Categories: Hospitality

By:  Kara M. Maciel and Casey Cosentino

The U.S. Equal Employment Opportunity Commission (EEOC) continues its aggressive quest to challenge “inflexible” medical leave policies, as Denny’s Inc. agreed earlier this month to pay $1.3 million to settle a nationwide class action lawsuit. Denny’s also entered into an injunction barring its restaurants from future violations of the Americans with Disabilities Act (ADA), including denying disabled employees reasonable medical leave and retaliating against employees for bringing disability discrimination claims.

The EEOC filed the class action in 2009 in federal court in Maryland alleging, among other things, that Denny’s violated the ADA by enforcing a leave policy that automatically denied additional medical leave beyond a predetermined limit, even when the employee requested additional leave as a reasonable accommodation. This “inflexible” leave policy, common to many employers, led to the termination of the employees.

The Denny’s case represents the latest in the growing number of class action lawsuits brought by the EEOC against employers maintaining inflexible leave policies. For example, in January 2011, the EEOC settled a class action lawsuit for $3.2 million with the supermarket chain, Jewel-Osco. In 2009, the EEOC settled its largest ADA settlement to date of $6.2 million with a national retailer over similar claims. Several other cases remain pending with the EEOC. The EEOC believes that these policies prevent the employer and employee from engaging in an interactive process to determine the existence of reasonable accommodation as required by the ADA. Employers, therefore, face almost certain scrutiny from the EEOC for discharging an employee who cannot return to work after exhausting a predetermined period of leave and for failing to consider extending the leave as a reasonable accommodation.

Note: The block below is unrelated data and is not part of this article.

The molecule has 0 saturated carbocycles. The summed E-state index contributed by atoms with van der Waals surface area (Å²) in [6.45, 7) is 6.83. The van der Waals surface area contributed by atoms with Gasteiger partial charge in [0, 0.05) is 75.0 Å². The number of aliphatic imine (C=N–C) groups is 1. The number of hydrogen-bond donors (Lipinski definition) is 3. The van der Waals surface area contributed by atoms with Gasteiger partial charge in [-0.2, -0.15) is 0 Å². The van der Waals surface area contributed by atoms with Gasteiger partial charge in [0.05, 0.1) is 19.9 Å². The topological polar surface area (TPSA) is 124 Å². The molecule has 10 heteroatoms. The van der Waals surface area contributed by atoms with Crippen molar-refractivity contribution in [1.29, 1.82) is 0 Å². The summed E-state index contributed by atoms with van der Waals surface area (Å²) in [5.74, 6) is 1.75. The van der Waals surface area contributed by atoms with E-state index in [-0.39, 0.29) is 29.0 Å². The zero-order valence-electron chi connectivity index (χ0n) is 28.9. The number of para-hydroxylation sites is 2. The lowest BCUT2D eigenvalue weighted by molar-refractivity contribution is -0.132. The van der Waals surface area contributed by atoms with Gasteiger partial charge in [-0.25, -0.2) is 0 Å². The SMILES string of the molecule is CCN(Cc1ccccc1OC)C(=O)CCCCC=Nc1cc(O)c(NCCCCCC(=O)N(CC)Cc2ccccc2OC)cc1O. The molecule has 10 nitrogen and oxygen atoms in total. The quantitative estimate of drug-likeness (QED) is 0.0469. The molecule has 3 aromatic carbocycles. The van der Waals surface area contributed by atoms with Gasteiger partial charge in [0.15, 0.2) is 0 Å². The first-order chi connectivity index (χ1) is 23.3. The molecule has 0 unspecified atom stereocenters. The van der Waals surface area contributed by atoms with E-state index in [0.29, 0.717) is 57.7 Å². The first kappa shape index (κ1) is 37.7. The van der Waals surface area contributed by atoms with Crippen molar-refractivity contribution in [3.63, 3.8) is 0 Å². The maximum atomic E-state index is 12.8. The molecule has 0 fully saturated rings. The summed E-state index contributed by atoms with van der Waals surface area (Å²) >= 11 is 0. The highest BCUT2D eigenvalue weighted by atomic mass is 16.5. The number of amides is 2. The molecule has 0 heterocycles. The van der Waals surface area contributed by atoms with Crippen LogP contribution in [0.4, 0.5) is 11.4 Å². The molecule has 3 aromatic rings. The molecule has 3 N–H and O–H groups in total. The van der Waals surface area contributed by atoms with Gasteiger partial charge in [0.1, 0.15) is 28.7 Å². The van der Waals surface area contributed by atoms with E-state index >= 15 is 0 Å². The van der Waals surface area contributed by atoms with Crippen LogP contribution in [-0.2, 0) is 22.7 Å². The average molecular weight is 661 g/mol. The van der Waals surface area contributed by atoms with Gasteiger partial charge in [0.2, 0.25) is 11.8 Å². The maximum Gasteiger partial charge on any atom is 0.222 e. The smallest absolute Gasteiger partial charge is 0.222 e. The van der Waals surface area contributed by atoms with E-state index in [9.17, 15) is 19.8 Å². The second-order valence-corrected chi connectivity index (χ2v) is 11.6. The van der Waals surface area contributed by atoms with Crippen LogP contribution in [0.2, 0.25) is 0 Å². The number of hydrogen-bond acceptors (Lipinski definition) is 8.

In light of the Denny’s settlement and the EEOC’s unwavering position against inflexible leave policies, hospitality employers take the following steps:

  • Amend fixed leave policies that rigidly adhere to automatic medical or disability leave limits;
  • Evaluate each employee’s leave request on a case-by-case basis;
  • Train managers on the importance of the interactive process under the ADA and the need for a reasonable accommodation; and
  • Document all requests for reasonable accommodations and steps taken during the interactive process. 

Prudent hospitality employers will not wait for a charge or lawsuit to review their policies in light of the aggressive EEOC enforcement efforts.

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